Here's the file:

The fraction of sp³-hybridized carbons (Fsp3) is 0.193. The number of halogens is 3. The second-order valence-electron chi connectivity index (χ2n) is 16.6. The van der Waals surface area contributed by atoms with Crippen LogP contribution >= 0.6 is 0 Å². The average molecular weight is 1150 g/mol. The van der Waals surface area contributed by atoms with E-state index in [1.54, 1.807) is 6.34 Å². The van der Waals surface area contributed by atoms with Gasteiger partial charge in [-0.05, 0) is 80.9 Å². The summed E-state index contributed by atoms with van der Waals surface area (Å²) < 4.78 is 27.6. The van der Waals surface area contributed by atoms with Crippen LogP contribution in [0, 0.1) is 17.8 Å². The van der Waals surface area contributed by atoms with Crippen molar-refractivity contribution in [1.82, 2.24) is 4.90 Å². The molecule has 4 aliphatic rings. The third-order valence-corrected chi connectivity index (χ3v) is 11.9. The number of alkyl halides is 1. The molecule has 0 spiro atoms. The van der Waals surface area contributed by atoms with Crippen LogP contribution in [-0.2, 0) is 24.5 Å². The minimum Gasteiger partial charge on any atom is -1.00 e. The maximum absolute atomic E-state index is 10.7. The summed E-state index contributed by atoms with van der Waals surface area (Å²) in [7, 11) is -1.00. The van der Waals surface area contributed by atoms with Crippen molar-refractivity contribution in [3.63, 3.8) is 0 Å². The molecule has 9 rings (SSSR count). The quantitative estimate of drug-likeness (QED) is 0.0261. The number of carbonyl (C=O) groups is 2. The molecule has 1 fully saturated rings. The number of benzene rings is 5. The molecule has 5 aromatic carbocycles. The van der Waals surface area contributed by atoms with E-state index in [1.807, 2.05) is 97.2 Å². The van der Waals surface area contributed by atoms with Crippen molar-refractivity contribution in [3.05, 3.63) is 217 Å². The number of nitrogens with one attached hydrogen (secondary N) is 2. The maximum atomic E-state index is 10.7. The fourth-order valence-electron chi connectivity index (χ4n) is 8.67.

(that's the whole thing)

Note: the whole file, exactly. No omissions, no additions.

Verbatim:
The fraction of sp³-hybridized carbons (Fsp3) is 0.193. The number of halogens is 3. The second-order valence-electron chi connectivity index (χ2n) is 16.6. The van der Waals surface area contributed by atoms with Crippen LogP contribution >= 0.6 is 0 Å². The average molecular weight is 1150 g/mol. The van der Waals surface area contributed by atoms with E-state index in [1.54, 1.807) is 6.34 Å². The van der Waals surface area contributed by atoms with Gasteiger partial charge in [-0.05, 0) is 80.9 Å². The summed E-state index contributed by atoms with van der Waals surface area (Å²) < 4.78 is 27.6. The van der Waals surface area contributed by atoms with Crippen LogP contribution in [0, 0.1) is 17.8 Å². The van der Waals surface area contributed by atoms with Crippen molar-refractivity contribution in [1.82, 2.24) is 4.90 Å². The molecule has 4 aliphatic rings. The third-order valence-corrected chi connectivity index (χ3v) is 11.9. The number of alkyl halides is 1. The molecule has 0 spiro atoms. The van der Waals surface area contributed by atoms with Crippen LogP contribution in [-0.2, 0) is 24.5 Å². The minimum Gasteiger partial charge on any atom is -1.00 e. The maximum absolute atomic E-state index is 10.7. The summed E-state index contributed by atoms with van der Waals surface area (Å²) in [7, 11) is -1.00. The van der Waals surface area contributed by atoms with Crippen molar-refractivity contribution in [3.63, 3.8) is 0 Å². The molecule has 9 rings (SSSR count). The quantitative estimate of drug-likeness (QED) is 0.0261. The number of carbonyl (C=O) groups is 2. The molecule has 1 fully saturated rings. The number of benzene rings is 5. The molecule has 5 aromatic carbocycles. The van der Waals surface area contributed by atoms with E-state index in [1.807, 2.05) is 97.2 Å². The van der Waals surface area contributed by atoms with Crippen molar-refractivity contribution in [3.05, 3.63) is 217 Å². The number of nitrogens with one attached hydrogen (secondary N) is 2. The maximum atomic E-state index is 10.7. The fourth-order valence-electron chi connectivity index (χ4n) is 8.67.